Abstract Malaysia's government recognizes the high risk that aging idle wells pose to its health, safety and environment and has developed some of the most stringent plug and abandonment, P&A, regulations to protect its future. Corroded casing strings and sustained casing pressure are common issues on its multi-decade old platforms and a risk-based design philosophy has been adopted to balance risk mitigation and operational costs, while still ensuring an eternal barrier. Both conventional rigs as well as rigless hydraulic workover units, HWU, are being used for P&A operations. This study considers the barrier element rationale applied in four offshore wells that were plug and abandoned by cap-rock restoration Perforate, Wash, Cement, PWC, barrier plugs. It also considers the operating window of a jet-based PWC technology to understand the challenges and opportunities for further optimization during HWU operations. Cap rock restoration utilizing both cup-based and jet-based PWC technology is being widely applied throughout Malaysia as a cost-effective alternative to casing section milled barrier plugs. Malaysia's P&A regulation allows isolation at the cap rock level, whereby "Contractor shall adhere to the Cap-Rock Abandonment Applicability Flowchart to identify technically and commercially acceptable candidates for this well abandonment method." The PWC method enables cap rock restoration in a single trip process; whereby the casing annulus is accessed by TCP guns to allow for annular debris to be effectively washed prior to cement plug placement. The process is not limited only to TCP guns; as a mechanical casing perforator was utilized in a shallow cased hole section of one of the wells to avoid damaging the outer casing. A custom BHA was developed and tested to match the cuts from the mechanical perforator. Specially oriented, rotating, wash jets were configured to maximize the annular access during the washing process. The washing effectiveness of this new BHA was confirmed by the massive amount of annular debris that was observed over the surface shakers. Operations were conducted offshore with a HWU with limited infrastructure and operating capability compared to a conventional rig. A PWC candidate screening matrix was applied early during the planning phase to manage rig limitation, well condition and operational risk to ensure successful barrier placement. All cap rock barriers were successfully installed and tested, and no sustained annular pressure remained in any of the wells. Fewer PWC plugs were required than originally planned, due to strict adherence to the Caprock Restoration Plan Decision Tree, resulting in significant cost savings for the project. The detailed time breakdown of the HWU operations provides useful insight into the operational efficiencies and unplanned events during the HWU campaign and lessons learned are shared from the project.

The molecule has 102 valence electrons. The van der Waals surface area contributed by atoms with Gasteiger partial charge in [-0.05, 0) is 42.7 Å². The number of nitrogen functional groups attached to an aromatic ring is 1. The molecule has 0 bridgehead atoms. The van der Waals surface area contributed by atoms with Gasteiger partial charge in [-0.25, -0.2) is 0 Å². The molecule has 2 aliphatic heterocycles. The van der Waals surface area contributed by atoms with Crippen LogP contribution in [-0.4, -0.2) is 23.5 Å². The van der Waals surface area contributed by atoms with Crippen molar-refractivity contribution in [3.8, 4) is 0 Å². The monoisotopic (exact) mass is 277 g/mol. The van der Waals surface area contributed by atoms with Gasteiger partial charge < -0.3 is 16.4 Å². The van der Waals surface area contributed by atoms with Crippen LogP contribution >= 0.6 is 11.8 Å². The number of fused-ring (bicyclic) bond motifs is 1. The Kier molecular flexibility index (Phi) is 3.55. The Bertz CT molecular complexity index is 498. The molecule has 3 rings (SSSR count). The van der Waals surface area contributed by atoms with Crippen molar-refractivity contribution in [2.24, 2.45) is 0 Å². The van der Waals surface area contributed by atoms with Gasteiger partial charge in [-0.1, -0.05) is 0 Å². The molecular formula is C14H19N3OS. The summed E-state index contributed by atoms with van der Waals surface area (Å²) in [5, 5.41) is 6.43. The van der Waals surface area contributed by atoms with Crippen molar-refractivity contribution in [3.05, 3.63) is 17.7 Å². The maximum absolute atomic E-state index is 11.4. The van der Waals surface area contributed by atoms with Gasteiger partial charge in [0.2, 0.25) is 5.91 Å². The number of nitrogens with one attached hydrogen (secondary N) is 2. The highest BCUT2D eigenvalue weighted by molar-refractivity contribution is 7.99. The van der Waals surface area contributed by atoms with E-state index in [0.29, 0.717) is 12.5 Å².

Abstract Drilling operation in Malaysia are typically from offshore, thus offshore weather condition does contributed to the success or delay of a drilling operation. Wait on Weather (WOW) especially during monsoon season in Malaysia has impacted Operator's drilling operation, thus incurring additional cost to Operator. Monsoon season in Malaysia is typically from November to February every year. This paper will discuss and share the statistics of actual WOW happening from 2008 to 2019 in Malaysia water especially for jack-up rig (JUR) and tender assisted drilling rig (TADR) which are two common rigs in Malaysia water. The data was collected from one of the drilling operator in Malaysia. These data will be of assistance to Operator in better planning and executing drilling operation with the actual statistics as the risk factor. WOW is considered as non-productive time (NPT), thus NPT data gathering from Operators in Malaysia water were conducted. Data was then filtered to achieve the WOW data. WOW data was segregated between region in Malaysia which are Peninsular Malaysia (PM), Sabah (SB) and Sarawak (SK) as well as rig type, which are JUR and TADR. Distribution analysis were made to calculate the average and observe the maximum numbers of actual WOW occurrence. Further analysis was made to zoom into monsoon season in Malaysia which typically in November to February. 11 years data is generally good coverage for the analysis since it covers the up and down of oil and gas industry. Analysis was also done for both mob/demob and operation stage where it can be observed that WOW for mob/demob stage during monsoon season is significantly higher compared to operation stage. At the end of the analysis, the average or maximum numbers of WOW will be shared, and it will be used as recommendation for future projects to consider these figures as WOW risk factor and embed in the planning stage. This paper will help not only Operators in Malaysia water but the host authority on understanding the WOW risk factor during monsoon season. As WOW is not something that can be predicted, utilizing the standard results from actual statistic data for the past 11 years will assist engineers to incorporate the WOW risk factor during planning and execution stage. Rig and project sequencing can be optimized with understanding of WOW impact thus reducing the value leakage during operation due to WOW.